Proteins and antibodies
Laminin-1 (DEAE-unbound fraction) and laminin fragments E1' (short arm complex), E3 (α1-LG modules 4–5), E4 (β1-domains VI and V), E8 (lower coiled-coil with LG1–3), and C1–4 (polymerizing α1β1γ1 short-arm complex) were prepared from the mouse EHS tumor as described previously (Yurchenco and Cheng, 1993; Yurchenco and O'Rear, 1994). Nonpolymerizing laminin-1 was prepared by treatment with 5 mM AEBSF in 50 mM Tris-HCl and 90 mM NaCl, pH 7.4, in the cold overnight (Colognato et al., 1999). AEBSF-E1' (nonpolymerization inhibition control) was prepared by incubation of E1' under the same conditions followed by dialysis to remove AEBSF. Laminin-2/4 and laminin-4 were prepared from collagenase-treated human placenta as described previously (Cheng et al., 1997). Recombinant laminin-5 (α3Aβ3γ2), produced in transfected HEK-293 cells, was a gift of Dr. Ariel Boutaud (BioStratum Incorporated, Research Triangle Park, NC). Reducing SDS-PAGE revealed 150-kD (α3), 140-kD (β2), and 105-kD (γ2) bands. Recombinant laminin-8 (α4β1γ1) was prepared as described previously (Kortesmaa et al., 2000).
Rat monoclonal anti–laminin γ1 (clone A5; Upstate Biotechnology), rabbit anti–mouse type IV collagen antibody (Rockland Immunochemicals), rat anti–mouse perlecan mAb, and rabbit anti–mouse type I collagen antibody (CHEMICON International, Inc.) were used for immunostaining at 1, 2.5, 2, and 2.5 μg/ml respectively. Rabbit pAbs specific for laminin-1, E4 (β1 subunit), mouse laminin-1 RG50 (α1 LG 4–5) fractionated from recombinant G-domain were prepared and characterized as described previously (Yurchenco and Ruben, 1987; Handler et al., 1997; Yurchenco et al., 1997). E4 and RG50 antibodies were used for immunoprecipitation at 10 μg/ml and EHS–laminin-1 antibody was applied on immunoblots at 3 μg/ml. Rabbit polyclonal nidogen-specific antibody was generated with purified EHS-nidogen, affinity-purified with immobilized nidogen and cross-absorbed with laminin, and used at 3 (immunoprecipitation) and 1 μg/ml (immunoblotting, immunofluorescence). Mouse monoclonal IgM antibody IIH6 hybridoma medium specific for α-dystroglycan (Ervasti and Campbell, 1991), a gift of Kevin Campbell (Howard Hughes Medical Institute, University of Iowa, Iowa City, Iowa), was used as conditioned hybridoma medium at 1:2 dilution. Mouse mAb specific for β-dystroglycan (Novocastra Laboratories Ltd) was used at a dilution of 1:100. Rat anti–mouse integrin β1-chain mAb (2 μg/ml for immunoblotting and 5 μg/ml for immunofluorescence), and hamster anti–mouse integrin β3-chain mAb (5 μg/ml for immunofluorescence) were obtained from BD Biosciences.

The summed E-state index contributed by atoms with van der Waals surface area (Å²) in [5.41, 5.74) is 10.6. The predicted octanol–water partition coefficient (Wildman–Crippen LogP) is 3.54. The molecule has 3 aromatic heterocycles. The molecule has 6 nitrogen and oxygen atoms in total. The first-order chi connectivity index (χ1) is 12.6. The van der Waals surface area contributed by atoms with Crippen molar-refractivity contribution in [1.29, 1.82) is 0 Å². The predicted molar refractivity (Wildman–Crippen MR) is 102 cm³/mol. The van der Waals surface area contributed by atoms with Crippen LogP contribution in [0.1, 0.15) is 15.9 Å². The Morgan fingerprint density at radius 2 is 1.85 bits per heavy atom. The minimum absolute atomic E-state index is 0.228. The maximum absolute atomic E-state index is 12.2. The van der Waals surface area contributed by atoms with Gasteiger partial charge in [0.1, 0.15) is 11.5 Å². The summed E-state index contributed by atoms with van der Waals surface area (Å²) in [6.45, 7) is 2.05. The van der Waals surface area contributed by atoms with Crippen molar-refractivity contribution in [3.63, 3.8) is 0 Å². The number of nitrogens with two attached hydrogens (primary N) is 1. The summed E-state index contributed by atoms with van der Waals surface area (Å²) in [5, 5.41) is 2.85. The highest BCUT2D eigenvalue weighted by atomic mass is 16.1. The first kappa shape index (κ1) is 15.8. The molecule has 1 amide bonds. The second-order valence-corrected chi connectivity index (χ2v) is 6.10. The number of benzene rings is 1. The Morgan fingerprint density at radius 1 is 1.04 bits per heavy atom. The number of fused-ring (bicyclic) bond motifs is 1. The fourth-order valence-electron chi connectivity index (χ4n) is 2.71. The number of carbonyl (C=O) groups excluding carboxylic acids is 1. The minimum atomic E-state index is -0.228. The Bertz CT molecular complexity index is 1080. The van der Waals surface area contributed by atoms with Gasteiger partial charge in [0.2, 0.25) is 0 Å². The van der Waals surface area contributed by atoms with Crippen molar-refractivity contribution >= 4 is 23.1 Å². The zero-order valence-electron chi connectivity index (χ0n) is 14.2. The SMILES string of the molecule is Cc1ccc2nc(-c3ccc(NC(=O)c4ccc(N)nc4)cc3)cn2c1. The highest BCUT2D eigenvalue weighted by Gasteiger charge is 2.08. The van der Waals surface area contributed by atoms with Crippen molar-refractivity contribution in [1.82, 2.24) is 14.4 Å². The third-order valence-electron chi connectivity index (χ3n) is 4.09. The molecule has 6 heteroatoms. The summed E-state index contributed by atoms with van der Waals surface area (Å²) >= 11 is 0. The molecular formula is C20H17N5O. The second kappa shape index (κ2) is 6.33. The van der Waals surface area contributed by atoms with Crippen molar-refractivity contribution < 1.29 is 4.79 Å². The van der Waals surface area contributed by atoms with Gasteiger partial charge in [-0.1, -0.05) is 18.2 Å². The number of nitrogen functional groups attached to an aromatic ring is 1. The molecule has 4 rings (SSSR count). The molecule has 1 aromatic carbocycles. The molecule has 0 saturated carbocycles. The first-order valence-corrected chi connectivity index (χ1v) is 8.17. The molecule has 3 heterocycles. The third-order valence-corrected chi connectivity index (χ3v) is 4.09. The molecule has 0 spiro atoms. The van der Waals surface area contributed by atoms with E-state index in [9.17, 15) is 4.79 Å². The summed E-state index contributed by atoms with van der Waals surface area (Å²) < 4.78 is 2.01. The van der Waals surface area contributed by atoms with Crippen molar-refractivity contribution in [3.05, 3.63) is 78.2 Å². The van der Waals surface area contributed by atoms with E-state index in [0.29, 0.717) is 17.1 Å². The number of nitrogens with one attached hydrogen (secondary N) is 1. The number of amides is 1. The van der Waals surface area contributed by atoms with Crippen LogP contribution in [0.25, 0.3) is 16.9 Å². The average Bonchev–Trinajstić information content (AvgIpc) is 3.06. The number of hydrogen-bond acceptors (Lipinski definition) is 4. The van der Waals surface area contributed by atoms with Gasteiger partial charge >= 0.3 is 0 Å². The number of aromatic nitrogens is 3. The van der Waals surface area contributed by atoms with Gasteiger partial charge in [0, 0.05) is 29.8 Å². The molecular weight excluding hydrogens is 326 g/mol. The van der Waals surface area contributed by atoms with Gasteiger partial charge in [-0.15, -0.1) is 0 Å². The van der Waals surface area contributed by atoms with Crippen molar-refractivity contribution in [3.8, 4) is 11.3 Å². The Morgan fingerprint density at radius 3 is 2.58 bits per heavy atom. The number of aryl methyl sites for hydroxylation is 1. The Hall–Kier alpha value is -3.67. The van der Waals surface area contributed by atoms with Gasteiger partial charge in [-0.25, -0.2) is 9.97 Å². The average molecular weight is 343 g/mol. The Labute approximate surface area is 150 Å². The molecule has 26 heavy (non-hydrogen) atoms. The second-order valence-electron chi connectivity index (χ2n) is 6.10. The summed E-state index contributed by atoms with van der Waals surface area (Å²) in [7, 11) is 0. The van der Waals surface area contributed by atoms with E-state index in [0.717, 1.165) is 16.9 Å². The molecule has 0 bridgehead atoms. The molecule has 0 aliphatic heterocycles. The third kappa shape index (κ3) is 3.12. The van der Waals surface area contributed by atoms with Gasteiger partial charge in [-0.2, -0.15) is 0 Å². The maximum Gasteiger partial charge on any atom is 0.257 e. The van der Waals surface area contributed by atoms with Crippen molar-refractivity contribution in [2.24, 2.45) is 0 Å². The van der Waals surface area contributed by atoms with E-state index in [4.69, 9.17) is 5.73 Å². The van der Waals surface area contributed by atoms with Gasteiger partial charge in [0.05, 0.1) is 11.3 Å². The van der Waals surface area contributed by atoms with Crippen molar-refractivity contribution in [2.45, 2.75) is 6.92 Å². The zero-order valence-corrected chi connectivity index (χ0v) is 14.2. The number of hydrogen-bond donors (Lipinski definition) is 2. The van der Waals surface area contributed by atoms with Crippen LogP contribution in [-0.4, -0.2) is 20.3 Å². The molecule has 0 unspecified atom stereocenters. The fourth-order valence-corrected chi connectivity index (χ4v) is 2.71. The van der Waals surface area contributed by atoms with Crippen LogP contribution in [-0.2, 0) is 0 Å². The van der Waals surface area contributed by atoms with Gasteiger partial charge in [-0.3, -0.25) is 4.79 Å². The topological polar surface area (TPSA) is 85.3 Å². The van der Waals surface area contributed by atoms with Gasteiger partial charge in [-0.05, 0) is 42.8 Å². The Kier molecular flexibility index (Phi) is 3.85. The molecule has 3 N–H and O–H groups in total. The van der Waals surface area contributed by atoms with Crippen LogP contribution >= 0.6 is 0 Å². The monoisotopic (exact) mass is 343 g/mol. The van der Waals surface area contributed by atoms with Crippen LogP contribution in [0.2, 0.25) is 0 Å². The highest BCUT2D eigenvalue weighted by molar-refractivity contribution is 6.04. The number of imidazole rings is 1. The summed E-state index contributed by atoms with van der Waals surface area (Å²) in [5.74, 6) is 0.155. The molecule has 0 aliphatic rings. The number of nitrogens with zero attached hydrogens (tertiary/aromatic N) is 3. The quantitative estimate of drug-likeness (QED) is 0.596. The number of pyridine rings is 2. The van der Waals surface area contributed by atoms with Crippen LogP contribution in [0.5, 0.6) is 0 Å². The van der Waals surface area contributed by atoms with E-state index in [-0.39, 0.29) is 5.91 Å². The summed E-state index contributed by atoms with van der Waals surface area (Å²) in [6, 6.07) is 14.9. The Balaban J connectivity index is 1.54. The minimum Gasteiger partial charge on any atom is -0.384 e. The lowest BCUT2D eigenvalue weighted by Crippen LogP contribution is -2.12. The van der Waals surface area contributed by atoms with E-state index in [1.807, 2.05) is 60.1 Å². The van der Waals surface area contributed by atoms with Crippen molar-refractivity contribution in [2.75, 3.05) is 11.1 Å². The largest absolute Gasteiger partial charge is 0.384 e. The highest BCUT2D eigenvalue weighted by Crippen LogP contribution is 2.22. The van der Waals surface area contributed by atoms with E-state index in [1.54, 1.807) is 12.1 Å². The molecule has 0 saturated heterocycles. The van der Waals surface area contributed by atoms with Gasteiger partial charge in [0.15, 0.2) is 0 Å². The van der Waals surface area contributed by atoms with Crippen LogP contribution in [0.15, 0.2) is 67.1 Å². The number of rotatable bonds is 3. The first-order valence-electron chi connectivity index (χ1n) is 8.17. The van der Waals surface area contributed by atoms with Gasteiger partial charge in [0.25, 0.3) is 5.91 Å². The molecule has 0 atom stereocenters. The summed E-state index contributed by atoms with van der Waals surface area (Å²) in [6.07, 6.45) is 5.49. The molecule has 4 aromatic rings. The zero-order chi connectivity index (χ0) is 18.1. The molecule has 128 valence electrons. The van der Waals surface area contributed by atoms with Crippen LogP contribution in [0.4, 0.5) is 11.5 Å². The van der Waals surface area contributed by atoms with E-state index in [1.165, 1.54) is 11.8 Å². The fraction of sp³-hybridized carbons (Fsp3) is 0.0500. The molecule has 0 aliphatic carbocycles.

FITC- and Cy5-conjugated antibodies specific for mouse IgG, mouse IgM, and rabbit IgG (Jackson ImmunoResearch Laboratories) were used at 1:100 dilutions. HRP-linked antibodies specific for mouse IgG, rat IgG, and rabbit IgG (Amersham Pharmacia Biotech) were used as secondary antibodies for immunoblotting at a dilution of 1:3,000.
EBs were collected into 10-ml tubes and allowed to sediment by gravity. After washing in PBS with 0.5% BSA, the EBs were fixed with 3% paraformaldehyde in PBS and followed by incubation in 7.5% sucrose-PBS for 3 h at room temperature and then in 15% sucrose-PBS at 4°C overnight. The EBs were embedded in Tissue-Tek OCT (Miles, Inc.) and 4-μm-thick frozen sections were prepared. Nonspecific binding sites were blocked with 5% goat serum. FITC- and/or Cy5-conjugated antibodies were used as secondary reagents and nuclei were counterstained with DAPI.